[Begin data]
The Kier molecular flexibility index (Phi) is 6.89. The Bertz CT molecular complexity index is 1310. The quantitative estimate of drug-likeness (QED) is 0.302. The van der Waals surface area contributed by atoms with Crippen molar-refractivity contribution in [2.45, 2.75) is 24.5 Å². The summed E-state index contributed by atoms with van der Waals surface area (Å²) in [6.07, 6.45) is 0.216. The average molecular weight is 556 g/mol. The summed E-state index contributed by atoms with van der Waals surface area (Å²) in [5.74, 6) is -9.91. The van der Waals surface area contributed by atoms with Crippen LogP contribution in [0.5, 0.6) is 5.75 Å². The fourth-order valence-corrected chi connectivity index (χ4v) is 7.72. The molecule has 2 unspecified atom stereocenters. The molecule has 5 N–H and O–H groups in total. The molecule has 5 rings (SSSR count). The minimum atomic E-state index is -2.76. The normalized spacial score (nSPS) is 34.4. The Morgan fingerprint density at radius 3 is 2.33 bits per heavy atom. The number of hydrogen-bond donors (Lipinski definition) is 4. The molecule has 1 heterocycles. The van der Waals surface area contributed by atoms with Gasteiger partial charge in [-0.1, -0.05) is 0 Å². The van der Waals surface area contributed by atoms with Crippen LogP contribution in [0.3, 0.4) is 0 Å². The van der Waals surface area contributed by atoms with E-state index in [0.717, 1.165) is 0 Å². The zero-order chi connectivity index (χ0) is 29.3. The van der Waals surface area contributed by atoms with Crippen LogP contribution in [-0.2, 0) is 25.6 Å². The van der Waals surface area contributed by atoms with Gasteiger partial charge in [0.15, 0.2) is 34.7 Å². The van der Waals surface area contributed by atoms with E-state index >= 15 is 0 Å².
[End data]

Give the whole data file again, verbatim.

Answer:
The Kier molecular flexibility index (Phi) is 6.89. The Bertz CT molecular complexity index is 1310. The quantitative estimate of drug-likeness (QED) is 0.302. The van der Waals surface area contributed by atoms with Crippen molar-refractivity contribution in [2.45, 2.75) is 24.5 Å². The summed E-state index contributed by atoms with van der Waals surface area (Å²) in [6.07, 6.45) is 0.216. The average molecular weight is 556 g/mol. The summed E-state index contributed by atoms with van der Waals surface area (Å²) in [5.74, 6) is -9.91. The van der Waals surface area contributed by atoms with Crippen LogP contribution in [0.5, 0.6) is 5.75 Å². The fourth-order valence-corrected chi connectivity index (χ4v) is 7.72. The molecule has 2 unspecified atom stereocenters. The molecule has 5 N–H and O–H groups in total. The molecule has 5 rings (SSSR count). The minimum atomic E-state index is -2.76. The normalized spacial score (nSPS) is 34.4. The Morgan fingerprint density at radius 3 is 2.33 bits per heavy atom. The number of hydrogen-bond donors (Lipinski definition) is 4. The molecule has 1 heterocycles. The van der Waals surface area contributed by atoms with Gasteiger partial charge in [-0.1, -0.05) is 0 Å². The van der Waals surface area contributed by atoms with Crippen LogP contribution in [0.3, 0.4) is 0 Å². The van der Waals surface area contributed by atoms with E-state index in [0.717, 1.165) is 0 Å². The zero-order chi connectivity index (χ0) is 29.3. The van der Waals surface area contributed by atoms with Crippen LogP contribution in [-0.2, 0) is 25.6 Å². The van der Waals surface area contributed by atoms with Gasteiger partial charge in [0.15, 0.2) is 34.7 Å². The van der Waals surface area contributed by atoms with E-state index >= 15 is 0 Å².